If someone pushes the doorbell, you can talk to them through an app on your phone. Whether it’s your nosey neighbor or a sketchy stranger, you can say, “I’m in the basement” while you’re really on the slopes. They’ll never know. And even if they don’t believe you, they know they’re being watched (insert devilish laugh here).
#6 Try a No-Tech Technique
Not everything requires a gadget. Here are ways to up your home security without downloading a single app:
- Hire a house sitter. Then someone will be home.
- If there’s snow, have a neighbor walk up and down the path to your door, shovel a passage up to the garage door and drive in and out of the driveway. If it’s hot out, ask them to keep your plants looking fresh with regular waterings. And don’t forget to bring them a nice gift from your getaway.
- Ask friends, family, or neighbors to just be present on your property — use your patio, play in your yard, or bring in the mail.
- Invite a neighbor to keep a car parked in your driveway. During the holidays, they may be happy if they need overflow for visitors.
- Install a fake security camera for as low as $8. Burglars may not notice these fakes don’t have all the wiring necessary to be real. And their blinking red lights offer reasonable doubt.
- Get a dog. A real dog. While you’re at work or running errands, nothing deters bad guys and gals like a barking, slobbery security guard. And when you go away, having a pet sitter stay can be as economical as some boarding facilities (especially if you have multiple dogs), and you’ll get the benefit of a human and canine sentinel.
When stand up comedian Nathan Brannon moved into his newly purchased home in rural Washington state, it seemed the joke was on him: The previous owner had left the pegboard on the garage wall, but had taken all the pegs.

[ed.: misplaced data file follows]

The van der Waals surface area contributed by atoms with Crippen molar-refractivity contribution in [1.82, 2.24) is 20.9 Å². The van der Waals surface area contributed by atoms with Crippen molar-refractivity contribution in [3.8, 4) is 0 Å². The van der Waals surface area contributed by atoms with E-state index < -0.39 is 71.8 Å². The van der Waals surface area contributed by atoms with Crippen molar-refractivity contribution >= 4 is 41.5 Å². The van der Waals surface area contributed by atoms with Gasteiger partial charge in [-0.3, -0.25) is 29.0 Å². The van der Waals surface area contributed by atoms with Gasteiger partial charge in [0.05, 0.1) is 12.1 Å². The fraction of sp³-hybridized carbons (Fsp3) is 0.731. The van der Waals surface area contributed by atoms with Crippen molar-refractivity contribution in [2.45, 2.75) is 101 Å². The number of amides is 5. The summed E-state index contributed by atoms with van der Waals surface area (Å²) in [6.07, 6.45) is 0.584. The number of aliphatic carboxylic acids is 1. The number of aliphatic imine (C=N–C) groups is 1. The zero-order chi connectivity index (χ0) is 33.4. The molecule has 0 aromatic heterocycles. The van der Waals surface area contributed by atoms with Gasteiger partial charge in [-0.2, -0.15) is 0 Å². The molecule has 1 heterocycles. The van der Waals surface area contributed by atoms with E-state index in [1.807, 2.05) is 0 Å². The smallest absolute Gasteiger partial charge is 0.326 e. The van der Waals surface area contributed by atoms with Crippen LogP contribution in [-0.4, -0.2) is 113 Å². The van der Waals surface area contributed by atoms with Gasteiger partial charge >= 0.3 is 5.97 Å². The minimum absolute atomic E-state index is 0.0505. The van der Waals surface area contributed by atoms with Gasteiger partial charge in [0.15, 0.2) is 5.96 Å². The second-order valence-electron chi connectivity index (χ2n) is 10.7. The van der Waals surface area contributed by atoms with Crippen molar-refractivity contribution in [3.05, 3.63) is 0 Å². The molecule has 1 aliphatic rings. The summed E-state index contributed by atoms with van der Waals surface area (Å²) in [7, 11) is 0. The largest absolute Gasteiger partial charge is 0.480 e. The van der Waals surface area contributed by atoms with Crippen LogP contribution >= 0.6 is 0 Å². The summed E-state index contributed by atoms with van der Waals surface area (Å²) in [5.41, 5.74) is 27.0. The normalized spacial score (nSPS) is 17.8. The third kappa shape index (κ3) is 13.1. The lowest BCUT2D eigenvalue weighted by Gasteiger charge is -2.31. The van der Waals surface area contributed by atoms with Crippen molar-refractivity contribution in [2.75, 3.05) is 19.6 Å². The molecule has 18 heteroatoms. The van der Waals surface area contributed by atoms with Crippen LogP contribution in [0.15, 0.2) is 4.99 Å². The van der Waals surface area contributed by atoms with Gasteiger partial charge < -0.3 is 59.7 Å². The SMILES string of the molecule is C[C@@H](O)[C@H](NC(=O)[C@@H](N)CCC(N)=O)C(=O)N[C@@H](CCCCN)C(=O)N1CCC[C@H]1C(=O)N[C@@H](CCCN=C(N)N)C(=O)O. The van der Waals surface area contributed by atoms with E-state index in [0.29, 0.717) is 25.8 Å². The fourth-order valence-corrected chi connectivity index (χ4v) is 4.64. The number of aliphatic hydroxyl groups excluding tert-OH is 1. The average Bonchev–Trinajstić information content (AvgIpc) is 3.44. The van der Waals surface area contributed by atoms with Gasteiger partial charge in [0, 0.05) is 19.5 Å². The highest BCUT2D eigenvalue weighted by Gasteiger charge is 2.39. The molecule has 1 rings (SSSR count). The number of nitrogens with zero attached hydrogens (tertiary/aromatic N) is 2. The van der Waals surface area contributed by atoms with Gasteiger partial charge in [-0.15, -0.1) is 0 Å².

“When I first saw the pegs were missing, I was super confused; I mean, what are you going to do with just pegs?” Brannon recalls. “Now I have a pile of yard tools on the floor in front of the pegboard.”
Brannon isn’t the only home buyer to discover that sellers sometimes take the strangest things with them when they vacate a property. We’ve seen home buyers ranting on social media about missing doorknobs, toilet paper holders, and even trees from the front yard.
| Sep 4, 2018
To get your home sold, you have to tackle a rather long to-do list. Some of these tasks are well-known, and some are just good ol’ common sense—like finding a real estate agent and spreading the word that your house is up for grabs. But some other steps in the home-selling process aren’t quite so obvious.
So to keep these less apparent home-selling tactics from falling through the cracks, here we’ve highlighted five things you may not even realize you have to do. Just in time to start prepping for the busy fall selling season!
1. Reach millennial home buyers
In 2017, for the fifth year in a row, Americans aged 20 to 37 were the largest group of home buyers—at 36%, according to the annual Home Buyer and Seller Generational Trends Report from the National Association of Realtors®. So get smart: Find ways to appeal to this (huge) generation when marketing your home.